Cy Henry

Cyrus "Cy" James Henry was born in Weatherford, Oklahoma on June 4, 1923, the youngest of 10 children, growing up on a farm which gave him the roots for his love of agriculture.

While serving in the United States Army in 1943, Cy met the love of his life, Violet Faye Luke whom he married in Champagne, Illinois.  He sent Violet to Tucson, Arizona to live with his family until his service was complete.  Cy joined Violet and his family in Tucson and attended the University of Arizona.  Before he graduated, he and Violet would have 4 children. 

Soon after graduation, the Henry’s moved to their forever home in Valley Farms, Arizona where Cy began his prolific educational career first working a semester at Casa Grande Union High School, then Coolidge High School where he taught for 32 years. During this period, Cy and Violet completed their family of 8 children:  Joyce, Cy Jr., Edward, Mike, Pat, Susan, Rusty, and Donald. 

Cy brought his children up with great morals and values and one of the ways to demonstrate these standards and principles were through agriculture.  He started a topical fishery and game bird farm at his home, but also used it as a teaching tool for his high school students.

From 1952—1984, Mr. Henry supervised an outstanding agriculture department that was the envy of many throughout the state of Arizona.  He spent hours developing top notch public speaking and parliamentary procedure teams that were recognized both state wide and nationally.  Many of his student leaders were district and state officers as well as successful business people.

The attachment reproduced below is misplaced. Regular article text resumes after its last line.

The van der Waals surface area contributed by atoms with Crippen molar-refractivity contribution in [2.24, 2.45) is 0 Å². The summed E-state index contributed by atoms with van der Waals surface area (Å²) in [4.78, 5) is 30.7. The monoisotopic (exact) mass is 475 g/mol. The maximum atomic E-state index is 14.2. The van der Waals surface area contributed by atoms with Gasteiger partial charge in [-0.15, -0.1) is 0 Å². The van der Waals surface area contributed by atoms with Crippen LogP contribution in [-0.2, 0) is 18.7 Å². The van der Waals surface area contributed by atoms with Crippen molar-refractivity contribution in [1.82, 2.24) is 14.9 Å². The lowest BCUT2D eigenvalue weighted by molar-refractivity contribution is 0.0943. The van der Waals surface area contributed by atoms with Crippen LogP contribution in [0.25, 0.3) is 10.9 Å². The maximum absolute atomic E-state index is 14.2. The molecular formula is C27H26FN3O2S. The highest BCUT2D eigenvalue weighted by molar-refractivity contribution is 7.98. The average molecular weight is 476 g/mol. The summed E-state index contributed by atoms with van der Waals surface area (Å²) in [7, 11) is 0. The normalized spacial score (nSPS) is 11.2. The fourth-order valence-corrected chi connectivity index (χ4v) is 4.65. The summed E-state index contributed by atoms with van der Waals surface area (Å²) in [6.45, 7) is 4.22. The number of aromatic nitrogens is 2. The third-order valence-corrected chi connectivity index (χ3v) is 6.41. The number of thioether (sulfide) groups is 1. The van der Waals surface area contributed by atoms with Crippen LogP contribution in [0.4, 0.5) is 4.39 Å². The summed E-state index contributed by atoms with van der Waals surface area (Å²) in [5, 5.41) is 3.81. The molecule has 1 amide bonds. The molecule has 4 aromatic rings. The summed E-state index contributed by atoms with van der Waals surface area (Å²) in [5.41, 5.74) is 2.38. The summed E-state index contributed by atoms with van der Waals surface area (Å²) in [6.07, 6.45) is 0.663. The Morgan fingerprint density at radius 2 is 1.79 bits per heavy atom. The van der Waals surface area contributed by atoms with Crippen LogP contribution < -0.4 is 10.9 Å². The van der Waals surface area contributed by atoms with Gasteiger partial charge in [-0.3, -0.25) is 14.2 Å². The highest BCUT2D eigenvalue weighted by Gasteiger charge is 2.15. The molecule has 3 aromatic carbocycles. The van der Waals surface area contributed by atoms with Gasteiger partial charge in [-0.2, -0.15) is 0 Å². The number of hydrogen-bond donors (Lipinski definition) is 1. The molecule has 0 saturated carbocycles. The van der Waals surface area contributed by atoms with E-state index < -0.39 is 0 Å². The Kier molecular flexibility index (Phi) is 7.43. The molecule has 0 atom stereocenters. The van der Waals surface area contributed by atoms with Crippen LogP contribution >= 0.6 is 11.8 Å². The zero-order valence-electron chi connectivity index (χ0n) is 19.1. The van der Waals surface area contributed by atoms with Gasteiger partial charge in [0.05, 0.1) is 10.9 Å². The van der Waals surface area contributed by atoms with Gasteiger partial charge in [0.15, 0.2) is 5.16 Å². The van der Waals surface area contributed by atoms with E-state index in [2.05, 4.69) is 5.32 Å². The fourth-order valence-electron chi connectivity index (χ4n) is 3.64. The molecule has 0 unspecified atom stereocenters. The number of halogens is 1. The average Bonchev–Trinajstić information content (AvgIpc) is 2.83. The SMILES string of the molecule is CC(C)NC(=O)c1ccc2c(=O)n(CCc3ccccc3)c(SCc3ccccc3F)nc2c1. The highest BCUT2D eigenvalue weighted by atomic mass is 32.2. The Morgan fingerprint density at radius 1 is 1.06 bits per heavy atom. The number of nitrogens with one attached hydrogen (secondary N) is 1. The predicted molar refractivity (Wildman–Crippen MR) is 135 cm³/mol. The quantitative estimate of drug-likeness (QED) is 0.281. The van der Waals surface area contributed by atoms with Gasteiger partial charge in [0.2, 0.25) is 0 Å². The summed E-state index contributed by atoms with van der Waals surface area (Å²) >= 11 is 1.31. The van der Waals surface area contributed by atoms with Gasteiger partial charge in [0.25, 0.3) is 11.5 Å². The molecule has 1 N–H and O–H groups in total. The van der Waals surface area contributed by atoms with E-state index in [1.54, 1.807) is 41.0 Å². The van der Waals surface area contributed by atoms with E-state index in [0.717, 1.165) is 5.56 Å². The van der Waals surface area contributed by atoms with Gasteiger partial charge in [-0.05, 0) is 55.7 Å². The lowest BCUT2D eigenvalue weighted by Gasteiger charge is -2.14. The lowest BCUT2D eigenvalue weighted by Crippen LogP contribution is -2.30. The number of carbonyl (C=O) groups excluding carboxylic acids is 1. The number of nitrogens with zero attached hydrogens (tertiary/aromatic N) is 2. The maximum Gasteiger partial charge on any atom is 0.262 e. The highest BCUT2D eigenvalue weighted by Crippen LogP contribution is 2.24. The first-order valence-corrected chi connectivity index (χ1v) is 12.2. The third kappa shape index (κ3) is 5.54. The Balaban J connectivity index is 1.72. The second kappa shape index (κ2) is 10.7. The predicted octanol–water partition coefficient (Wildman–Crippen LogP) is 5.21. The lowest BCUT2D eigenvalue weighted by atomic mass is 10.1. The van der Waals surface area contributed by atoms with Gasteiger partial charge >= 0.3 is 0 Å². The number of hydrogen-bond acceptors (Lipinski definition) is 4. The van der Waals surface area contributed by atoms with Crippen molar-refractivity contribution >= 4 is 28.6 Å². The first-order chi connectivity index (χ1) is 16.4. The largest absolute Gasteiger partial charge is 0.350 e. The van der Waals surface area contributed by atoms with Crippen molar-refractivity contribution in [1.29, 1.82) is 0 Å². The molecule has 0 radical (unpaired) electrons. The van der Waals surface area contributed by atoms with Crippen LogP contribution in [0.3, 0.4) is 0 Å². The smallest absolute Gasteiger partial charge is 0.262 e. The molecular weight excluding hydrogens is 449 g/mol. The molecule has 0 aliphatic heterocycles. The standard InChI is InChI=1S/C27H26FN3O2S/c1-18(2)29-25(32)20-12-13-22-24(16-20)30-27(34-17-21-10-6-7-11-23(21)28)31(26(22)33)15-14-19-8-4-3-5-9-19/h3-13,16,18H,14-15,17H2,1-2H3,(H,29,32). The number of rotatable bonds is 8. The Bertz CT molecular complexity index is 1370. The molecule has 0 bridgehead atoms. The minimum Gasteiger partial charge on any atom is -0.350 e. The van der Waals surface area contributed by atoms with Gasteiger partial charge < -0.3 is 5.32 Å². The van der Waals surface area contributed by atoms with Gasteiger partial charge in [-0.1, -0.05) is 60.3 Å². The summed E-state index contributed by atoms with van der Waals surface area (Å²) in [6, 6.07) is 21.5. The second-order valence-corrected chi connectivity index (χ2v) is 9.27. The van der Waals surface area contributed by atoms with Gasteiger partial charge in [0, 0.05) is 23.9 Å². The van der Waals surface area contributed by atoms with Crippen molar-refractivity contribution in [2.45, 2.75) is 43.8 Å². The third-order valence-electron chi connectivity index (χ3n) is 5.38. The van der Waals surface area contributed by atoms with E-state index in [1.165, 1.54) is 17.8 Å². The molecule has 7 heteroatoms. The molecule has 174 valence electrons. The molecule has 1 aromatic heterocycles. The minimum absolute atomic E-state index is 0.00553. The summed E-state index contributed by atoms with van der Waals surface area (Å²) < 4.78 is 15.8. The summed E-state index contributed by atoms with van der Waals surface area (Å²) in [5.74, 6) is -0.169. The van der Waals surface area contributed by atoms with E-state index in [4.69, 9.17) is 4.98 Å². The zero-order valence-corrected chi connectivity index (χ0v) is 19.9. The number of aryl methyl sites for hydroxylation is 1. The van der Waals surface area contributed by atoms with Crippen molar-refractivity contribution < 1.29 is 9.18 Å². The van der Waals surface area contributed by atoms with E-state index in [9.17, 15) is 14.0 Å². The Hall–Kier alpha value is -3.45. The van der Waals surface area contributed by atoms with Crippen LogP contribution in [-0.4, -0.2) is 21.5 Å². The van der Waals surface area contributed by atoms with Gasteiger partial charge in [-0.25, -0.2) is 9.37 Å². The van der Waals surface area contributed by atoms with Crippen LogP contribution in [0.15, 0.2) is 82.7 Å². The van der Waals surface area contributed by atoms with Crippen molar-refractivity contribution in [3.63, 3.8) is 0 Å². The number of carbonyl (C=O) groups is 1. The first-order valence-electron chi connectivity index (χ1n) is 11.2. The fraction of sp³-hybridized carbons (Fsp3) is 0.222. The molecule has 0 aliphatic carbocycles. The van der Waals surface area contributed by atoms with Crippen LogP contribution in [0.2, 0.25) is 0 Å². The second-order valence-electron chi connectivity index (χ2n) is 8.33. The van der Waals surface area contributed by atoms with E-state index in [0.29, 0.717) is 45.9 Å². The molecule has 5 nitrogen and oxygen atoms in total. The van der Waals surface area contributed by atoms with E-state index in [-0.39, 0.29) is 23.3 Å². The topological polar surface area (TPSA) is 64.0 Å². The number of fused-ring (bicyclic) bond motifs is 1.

Mr. Henry was most interested in having women in the agriculture classroom and FFA before it was even considered nationally.  He was focused on all students’ success regardless of gender and was a pioneer in the championship of women. 

Many of Coolidge High School alumni were placed, through Mr. Henry connections with influential faculty at the University of Arizona and he personally procured thousands of dollars of scholarship money for his students. 

Mr. Henry had an impeccable reputation among his peers and professors trusted his wisdom and knew ag students from CHS were the top in the state. 

Mr. Henry was a man of inspiration, compassion, honor, decency and integrity.  He worked tirelessly for students, including nights and weekends and his impact and legacy lives on. Mr. Henry passed away January of 2001, leaving his legacy for those behind. Cy truly believed in the future of agriculture, "with a faith born not of words but of deeds," hoping his achievements would be instilled upon the present generation of agriculturalists.  They were. 

Years after Mr. Henry’s retirement, his legacy was solidified by dedicating the Coolidge High School Vocational and Technical Wing in Cyrus Henry’s name. 

 

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